When you are called by a telemarketing call center representative and listen to their offer, you get tempted to hear more from them. Once they read their sales script to you, many wise individuals ask them for written documentation of terms and conditions before they sign in. To this request, they reply very conveniently that if you wish to receive further information, then you will have to pay the initial down payment. And here is the trick. By asking you for payment, they receive all your personal information and credit card credentials. Once you give them what they needed, they will never call you back, nor will you be able to call them because you received the call from an unknown extension.
One of the best ways to show yourself as a legitimate business is through email marketing. These fraud telemarketers are trained very well to write authentic-looking emails. If you get a fearful email with a subject line similar to, “Your Car Warranty is Ending!” in bold and capital letters, know where it is leading. These emails seem real and authentic as if a manufacturer is sending it to you. At the end of the mail, they also provide their number and encourage you to make a call on it for further details.
Pretending to be legitimate manufacturers
A telemarketing call is easily detectable as the incoming call on your screen would be either from number 1-800 or the name of a particular marketing company would appear. However, car warranty scammers pretend to be someone else. With the help of advanced technology, they make their names appear different on the caller id or email address. They make it so believable that you won’t be able to differentiate between the reel and real ones. Instead, they are third-party sales representatives.
How to avoid car warranty frauds?
If you want to extend your expiring warranty for your relief, then you should get it from the manufacturers directly. Go on the official website of the manufacturers and apply for it yourself. If you need more details, then you will find their official number on the site, contact it, and ask your questions.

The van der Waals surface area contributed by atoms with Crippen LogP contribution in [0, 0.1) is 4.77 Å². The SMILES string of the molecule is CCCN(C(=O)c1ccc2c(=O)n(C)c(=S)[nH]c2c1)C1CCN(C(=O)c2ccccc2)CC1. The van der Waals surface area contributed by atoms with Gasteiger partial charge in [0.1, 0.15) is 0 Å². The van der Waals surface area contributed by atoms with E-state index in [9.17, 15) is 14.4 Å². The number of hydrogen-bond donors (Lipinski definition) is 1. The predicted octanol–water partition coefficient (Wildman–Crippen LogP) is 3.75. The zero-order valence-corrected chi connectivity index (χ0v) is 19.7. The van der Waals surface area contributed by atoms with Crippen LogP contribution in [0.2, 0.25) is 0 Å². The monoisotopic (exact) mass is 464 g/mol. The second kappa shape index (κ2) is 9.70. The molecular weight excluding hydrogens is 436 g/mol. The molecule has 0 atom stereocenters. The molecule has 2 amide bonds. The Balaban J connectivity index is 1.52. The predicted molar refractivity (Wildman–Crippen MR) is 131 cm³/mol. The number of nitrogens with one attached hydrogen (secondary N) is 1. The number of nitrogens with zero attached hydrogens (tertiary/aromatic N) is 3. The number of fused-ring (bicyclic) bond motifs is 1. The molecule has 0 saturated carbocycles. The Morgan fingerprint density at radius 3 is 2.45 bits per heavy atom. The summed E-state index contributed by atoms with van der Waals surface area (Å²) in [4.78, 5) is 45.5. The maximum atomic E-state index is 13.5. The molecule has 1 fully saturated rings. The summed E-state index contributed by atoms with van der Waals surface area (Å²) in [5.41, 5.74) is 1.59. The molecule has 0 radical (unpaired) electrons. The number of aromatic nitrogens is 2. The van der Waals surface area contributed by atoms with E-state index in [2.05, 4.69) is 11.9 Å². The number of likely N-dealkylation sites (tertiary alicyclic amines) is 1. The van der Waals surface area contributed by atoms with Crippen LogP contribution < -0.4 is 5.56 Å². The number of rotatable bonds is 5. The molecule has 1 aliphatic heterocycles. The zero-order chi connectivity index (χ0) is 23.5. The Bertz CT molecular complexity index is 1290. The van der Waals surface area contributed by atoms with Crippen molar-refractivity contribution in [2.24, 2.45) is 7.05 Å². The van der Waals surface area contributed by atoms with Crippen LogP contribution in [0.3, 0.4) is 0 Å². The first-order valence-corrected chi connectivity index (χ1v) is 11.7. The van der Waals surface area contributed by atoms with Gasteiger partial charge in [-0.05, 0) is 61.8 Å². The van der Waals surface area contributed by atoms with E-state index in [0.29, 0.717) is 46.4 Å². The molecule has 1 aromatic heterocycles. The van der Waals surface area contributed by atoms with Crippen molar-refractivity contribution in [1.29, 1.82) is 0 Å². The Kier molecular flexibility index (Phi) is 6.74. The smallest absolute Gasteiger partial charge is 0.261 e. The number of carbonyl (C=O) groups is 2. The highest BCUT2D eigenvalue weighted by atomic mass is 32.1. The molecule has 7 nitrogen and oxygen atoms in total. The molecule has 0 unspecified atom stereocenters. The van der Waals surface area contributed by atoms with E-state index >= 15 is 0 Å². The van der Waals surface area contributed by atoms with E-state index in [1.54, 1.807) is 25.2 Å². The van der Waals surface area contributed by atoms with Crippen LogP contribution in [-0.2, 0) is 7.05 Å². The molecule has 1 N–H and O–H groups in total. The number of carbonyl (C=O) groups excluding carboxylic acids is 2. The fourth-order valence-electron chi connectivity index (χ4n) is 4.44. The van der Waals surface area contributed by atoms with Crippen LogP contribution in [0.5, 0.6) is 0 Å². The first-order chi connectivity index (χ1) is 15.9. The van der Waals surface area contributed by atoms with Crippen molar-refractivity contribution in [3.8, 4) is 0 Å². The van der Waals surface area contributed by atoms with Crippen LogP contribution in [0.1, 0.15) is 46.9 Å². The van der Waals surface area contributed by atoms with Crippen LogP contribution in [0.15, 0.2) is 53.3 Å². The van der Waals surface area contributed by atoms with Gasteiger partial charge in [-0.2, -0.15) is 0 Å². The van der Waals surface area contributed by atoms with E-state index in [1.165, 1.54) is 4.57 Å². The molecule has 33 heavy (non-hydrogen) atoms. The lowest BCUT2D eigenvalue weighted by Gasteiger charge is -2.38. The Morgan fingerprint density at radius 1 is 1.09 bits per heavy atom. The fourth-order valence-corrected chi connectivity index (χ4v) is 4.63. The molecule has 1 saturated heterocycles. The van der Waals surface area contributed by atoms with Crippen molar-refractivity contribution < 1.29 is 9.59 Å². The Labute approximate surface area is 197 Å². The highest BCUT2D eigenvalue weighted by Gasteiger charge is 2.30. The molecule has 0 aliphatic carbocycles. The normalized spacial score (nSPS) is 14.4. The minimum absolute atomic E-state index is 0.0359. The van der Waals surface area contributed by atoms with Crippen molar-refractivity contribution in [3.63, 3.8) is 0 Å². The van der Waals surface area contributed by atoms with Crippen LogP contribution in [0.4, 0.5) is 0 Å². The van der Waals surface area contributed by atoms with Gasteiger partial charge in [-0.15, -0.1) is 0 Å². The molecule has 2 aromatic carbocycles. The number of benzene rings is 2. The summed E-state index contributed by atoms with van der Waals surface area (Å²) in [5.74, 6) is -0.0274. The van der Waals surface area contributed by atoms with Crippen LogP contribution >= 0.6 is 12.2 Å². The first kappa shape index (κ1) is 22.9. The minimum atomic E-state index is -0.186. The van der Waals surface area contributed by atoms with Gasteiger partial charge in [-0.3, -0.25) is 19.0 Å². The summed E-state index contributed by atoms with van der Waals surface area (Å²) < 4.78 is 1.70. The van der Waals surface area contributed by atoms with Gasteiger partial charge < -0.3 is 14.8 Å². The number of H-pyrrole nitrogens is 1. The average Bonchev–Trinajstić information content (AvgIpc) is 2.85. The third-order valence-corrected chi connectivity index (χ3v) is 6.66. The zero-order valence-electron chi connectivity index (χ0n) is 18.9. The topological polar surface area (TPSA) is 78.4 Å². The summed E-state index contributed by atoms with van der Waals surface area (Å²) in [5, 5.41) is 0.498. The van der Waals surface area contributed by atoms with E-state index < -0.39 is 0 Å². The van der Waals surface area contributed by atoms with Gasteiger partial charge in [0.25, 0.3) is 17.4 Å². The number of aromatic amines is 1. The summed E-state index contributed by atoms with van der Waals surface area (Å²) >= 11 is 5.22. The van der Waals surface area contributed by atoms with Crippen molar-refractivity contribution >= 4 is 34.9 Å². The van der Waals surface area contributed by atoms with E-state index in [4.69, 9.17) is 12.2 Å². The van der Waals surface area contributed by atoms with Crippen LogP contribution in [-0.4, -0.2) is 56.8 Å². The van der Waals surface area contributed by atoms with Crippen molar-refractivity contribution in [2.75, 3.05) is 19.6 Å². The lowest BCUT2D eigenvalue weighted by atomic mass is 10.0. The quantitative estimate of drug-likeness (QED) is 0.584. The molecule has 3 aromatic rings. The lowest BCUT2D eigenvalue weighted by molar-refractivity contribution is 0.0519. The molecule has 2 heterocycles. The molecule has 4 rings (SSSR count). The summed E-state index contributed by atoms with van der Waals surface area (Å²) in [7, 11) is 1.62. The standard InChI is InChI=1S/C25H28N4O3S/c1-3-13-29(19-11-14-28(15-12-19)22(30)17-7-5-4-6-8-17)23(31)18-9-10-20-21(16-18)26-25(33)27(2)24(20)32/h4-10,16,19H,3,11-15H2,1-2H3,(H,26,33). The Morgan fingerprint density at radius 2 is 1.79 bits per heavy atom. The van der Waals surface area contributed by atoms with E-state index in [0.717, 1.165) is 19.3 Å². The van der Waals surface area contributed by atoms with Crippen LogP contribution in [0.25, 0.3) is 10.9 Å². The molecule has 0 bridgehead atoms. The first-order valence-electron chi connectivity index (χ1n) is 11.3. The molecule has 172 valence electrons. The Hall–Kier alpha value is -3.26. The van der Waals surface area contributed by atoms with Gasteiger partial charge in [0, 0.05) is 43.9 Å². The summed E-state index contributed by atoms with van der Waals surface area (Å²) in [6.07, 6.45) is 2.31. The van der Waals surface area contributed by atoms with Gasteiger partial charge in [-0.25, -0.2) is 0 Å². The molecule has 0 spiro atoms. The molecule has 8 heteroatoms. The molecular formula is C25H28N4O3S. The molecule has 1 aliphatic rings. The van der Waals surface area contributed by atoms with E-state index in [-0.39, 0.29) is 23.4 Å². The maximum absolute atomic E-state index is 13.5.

Never trust any call or an email claiming to give you a car warranty deal at below the market value. Instead, check its authenticity from the Better Business Bureau(BBB) website. Furthermore, directly report to the Federal Trade Commission or BBB if you suspect that you have become a target of car warranty scams or are at a potential threat. Put forward your request with one of these organizations to reclaim your money and blacklist that fraud company.
Nonetheless, Never take any action until you receive complete information. It is advisable to avoid incoming calls from unknown numbers but even if you pick it up, never give up on their marketing tactic. If they tell you that your car’s warranty is about to expire, then counter them with questions that you think they cannot answer. Inquire them with the details that you gave to your car manufacturer when you were buying your car. Once you suspect their sketchy behavior, never hesitate to cut the call. Also, never give out your private information over these strange calls. No matter what it is, you must never give your bank account number or credit card credentials to anyone. Regardless of whatever threats you get from the scammer, never-give-up. Do your research thoroughly. If they tell you that they will cancel your warranty if you refuse to take their deal right away, ask them to do it. Every company gives you an ample amount of time frame to make your decision.
If you want to extend your car warranty, then contact the manufacturer directly. But, if you choose to go with a third-party warranty, then make sure that you have done your research well. Never sign for anything before reading the fine prints carefully.